Goodness is tasked with helping Paul, a minister whose faith has been wavering ever since his wife died two years earlier. Now he's being drawn into the life of one of his congregants, who is facing losing his own wife to the same form of cancer that took Paul's. This sends Paul into a downward spiral of depression as he tries to balance his ministerial responsibilities with taking care of his own emotional health. He's also looking forward to spending Christmas with his son, Joe, but Joe comes home with a surprise fiancée in tow and the announcement that they'll be spending the holiday with her family instead. Paul is a man at loose ends with whom I could relate. After going through something as traumatic as losing a spouse to cancer, he's understandably feeling betrayed by God, and then having to watch yet another woman succumb to the same disease is devastating for him. This part of the story was by far the darkest one, and at times, came close to being a tearjerker of a read for me. The reader can palpably feel the heaviness on Paul's heart. He eventually receives a message that gives him the closure he so desperately needs, but it doesn't come until the very end. This is also the only one of the three story lines that doesn't really contain a romance.
Last but not least, Mercy is sent to help Ted, whose grandmother, Catherine, has been praying that he'll find the right woman for him. Everyone, including Mercy, seems to think that the perfect person is Joy, the resident service director at Catherine's assisted living facility. The only problem is that Ted is already involved with Blythe, a co-worker who it seems he's close to proposing to. However, one "arranged date" with Joy reminds Ted of all the things he doesn't like about Blythe and proves to him that Joy is the better choice for him. But Joy is reluctant to get more deeply involved with Ted when he was so recently close to getting engaged to Blythe. She thinks it's just Ted having cold feet about making a commitment. Ted is pretty sure that isn't the case, but Blythe may still hold sway over him in an unexpected way. Although it wasn't perfect, this was probably my favorite of the three sub-plots because it's the closest to a traditional romance. However, the characters gave me cause to question their actions a couple of times. Like Thom, Ted is a tad pushy, saying he won't take no for an answer once or twice, which isn't really my cup of tea. Also Joy was crushing on Ted until he went out with her, and then she suddenly didn't entirely trust him. The feelings that Ted and Joy develop for one another come about a little too quickly to be entirely believable, too. But the angelic intervention and their obvious rightness for each other helped to make it more credible.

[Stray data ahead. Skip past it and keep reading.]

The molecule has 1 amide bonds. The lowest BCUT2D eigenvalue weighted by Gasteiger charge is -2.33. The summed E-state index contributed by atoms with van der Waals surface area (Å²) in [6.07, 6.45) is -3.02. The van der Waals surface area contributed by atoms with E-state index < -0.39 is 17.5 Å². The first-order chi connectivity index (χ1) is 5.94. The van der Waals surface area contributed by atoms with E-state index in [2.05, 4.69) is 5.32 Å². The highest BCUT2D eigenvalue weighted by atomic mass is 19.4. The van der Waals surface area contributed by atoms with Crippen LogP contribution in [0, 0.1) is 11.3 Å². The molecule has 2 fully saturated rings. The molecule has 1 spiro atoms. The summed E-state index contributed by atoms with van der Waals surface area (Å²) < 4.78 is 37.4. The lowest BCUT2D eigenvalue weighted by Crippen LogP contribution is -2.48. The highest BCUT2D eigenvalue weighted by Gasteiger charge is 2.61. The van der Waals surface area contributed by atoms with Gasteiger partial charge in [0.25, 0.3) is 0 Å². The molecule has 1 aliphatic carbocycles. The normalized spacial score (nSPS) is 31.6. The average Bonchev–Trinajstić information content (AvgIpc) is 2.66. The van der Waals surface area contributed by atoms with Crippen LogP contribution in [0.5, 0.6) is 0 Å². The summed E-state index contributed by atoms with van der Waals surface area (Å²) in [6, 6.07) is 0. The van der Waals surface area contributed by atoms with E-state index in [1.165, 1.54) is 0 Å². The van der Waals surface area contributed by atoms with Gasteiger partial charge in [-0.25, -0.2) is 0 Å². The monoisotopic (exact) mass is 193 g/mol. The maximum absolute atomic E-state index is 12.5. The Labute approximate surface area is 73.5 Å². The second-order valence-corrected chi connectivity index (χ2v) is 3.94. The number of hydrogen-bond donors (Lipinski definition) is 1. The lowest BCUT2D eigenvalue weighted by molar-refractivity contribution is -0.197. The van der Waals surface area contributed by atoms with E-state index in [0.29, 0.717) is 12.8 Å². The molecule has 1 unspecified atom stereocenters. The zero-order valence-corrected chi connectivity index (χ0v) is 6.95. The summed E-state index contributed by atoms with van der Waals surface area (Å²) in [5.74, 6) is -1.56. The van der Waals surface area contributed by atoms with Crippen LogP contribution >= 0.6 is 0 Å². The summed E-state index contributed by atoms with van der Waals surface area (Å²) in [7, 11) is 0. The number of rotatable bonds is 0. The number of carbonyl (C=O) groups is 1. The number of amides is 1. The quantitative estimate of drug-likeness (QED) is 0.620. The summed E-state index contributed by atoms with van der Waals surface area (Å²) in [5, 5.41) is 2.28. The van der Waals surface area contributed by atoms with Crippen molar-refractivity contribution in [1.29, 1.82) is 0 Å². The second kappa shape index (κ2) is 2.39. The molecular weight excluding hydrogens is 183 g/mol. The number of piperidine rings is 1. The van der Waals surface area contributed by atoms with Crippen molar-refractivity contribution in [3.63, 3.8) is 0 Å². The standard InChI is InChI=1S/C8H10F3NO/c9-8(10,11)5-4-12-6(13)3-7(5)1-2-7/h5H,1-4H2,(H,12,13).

Overall, The Trouble with Angels was a heartwarming book that was a nice conclusion to my holiday reading this year. I liked all three of the story lines and felt that each of the people the angels were sent to help experienced admirable growth throughout the book, especially Maureen and Paul. Shirley, Goodness, and Mercy are also a treat. They care so much for their charges and always try to do their best to help even though they sometimes feel like they might be messing up or occasionally get a little off track. Due to a small amount of mild bad language, I wouldn't really categorize this book as an inspirational, but it does have a pretty overt faith message that might not be for everyone. However, I felt that it was handled with a pretty light touch that should resonate well with anyone who believes in God and angels. While it might not have reached the heights of perfection, The Trouble with Angels was still a very pleasant read that already has me looking forward to finding out what new mischief this angel trio might get into in the next book, Touched by Angels.